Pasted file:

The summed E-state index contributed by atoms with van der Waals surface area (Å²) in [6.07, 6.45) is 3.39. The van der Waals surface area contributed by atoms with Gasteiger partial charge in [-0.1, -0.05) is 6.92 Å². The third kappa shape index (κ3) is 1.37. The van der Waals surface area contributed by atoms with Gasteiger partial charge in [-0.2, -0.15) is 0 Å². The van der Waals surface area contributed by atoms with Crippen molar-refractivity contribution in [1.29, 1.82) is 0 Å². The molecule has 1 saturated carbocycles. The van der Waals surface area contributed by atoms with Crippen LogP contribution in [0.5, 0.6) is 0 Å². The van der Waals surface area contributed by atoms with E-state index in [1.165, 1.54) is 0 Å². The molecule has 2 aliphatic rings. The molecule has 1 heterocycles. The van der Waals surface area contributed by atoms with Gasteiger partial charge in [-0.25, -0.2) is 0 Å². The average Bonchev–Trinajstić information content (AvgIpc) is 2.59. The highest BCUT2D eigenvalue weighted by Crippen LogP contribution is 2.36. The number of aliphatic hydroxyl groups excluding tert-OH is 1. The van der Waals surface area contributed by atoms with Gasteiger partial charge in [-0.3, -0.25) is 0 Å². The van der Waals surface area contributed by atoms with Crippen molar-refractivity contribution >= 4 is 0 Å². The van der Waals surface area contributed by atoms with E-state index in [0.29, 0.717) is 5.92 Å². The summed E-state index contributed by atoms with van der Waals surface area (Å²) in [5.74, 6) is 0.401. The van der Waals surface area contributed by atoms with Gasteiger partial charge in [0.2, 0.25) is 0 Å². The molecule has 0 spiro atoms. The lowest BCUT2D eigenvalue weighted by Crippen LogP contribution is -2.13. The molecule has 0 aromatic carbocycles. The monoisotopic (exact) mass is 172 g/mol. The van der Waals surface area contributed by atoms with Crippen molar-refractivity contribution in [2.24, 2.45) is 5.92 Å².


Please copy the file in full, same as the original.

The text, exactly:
The summed E-state index contributed by atoms with van der Waals surface area (Å²) in [6.07, 6.45) is 3.39. The van der Waals surface area contributed by atoms with Gasteiger partial charge in [-0.1, -0.05) is 6.92 Å². The third kappa shape index (κ3) is 1.37. The van der Waals surface area contributed by atoms with Gasteiger partial charge in [-0.2, -0.15) is 0 Å². The van der Waals surface area contributed by atoms with Crippen molar-refractivity contribution in [1.29, 1.82) is 0 Å². The molecule has 1 saturated carbocycles. The van der Waals surface area contributed by atoms with Crippen LogP contribution in [0.5, 0.6) is 0 Å². The van der Waals surface area contributed by atoms with E-state index in [1.165, 1.54) is 0 Å². The molecule has 2 aliphatic rings. The molecule has 1 heterocycles. The van der Waals surface area contributed by atoms with Gasteiger partial charge in [-0.25, -0.2) is 0 Å². The average Bonchev–Trinajstić information content (AvgIpc) is 2.59. The highest BCUT2D eigenvalue weighted by Crippen LogP contribution is 2.36. The number of aliphatic hydroxyl groups excluding tert-OH is 1. The van der Waals surface area contributed by atoms with Gasteiger partial charge in [-0.3, -0.25) is 0 Å². The van der Waals surface area contributed by atoms with Crippen molar-refractivity contribution >= 4 is 0 Å². The van der Waals surface area contributed by atoms with E-state index in [0.29, 0.717) is 5.92 Å². The summed E-state index contributed by atoms with van der Waals surface area (Å²) in [5.74, 6) is 0.401. The van der Waals surface area contributed by atoms with Gasteiger partial charge in [0.2, 0.25) is 0 Å². The molecule has 0 spiro atoms. The lowest BCUT2D eigenvalue weighted by Crippen LogP contribution is -2.13. The molecule has 0 aromatic carbocycles. The monoisotopic (exact) mass is 172 g/mol. The van der Waals surface area contributed by atoms with Crippen molar-refractivity contribution in [2.24, 2.45) is 5.92 Å².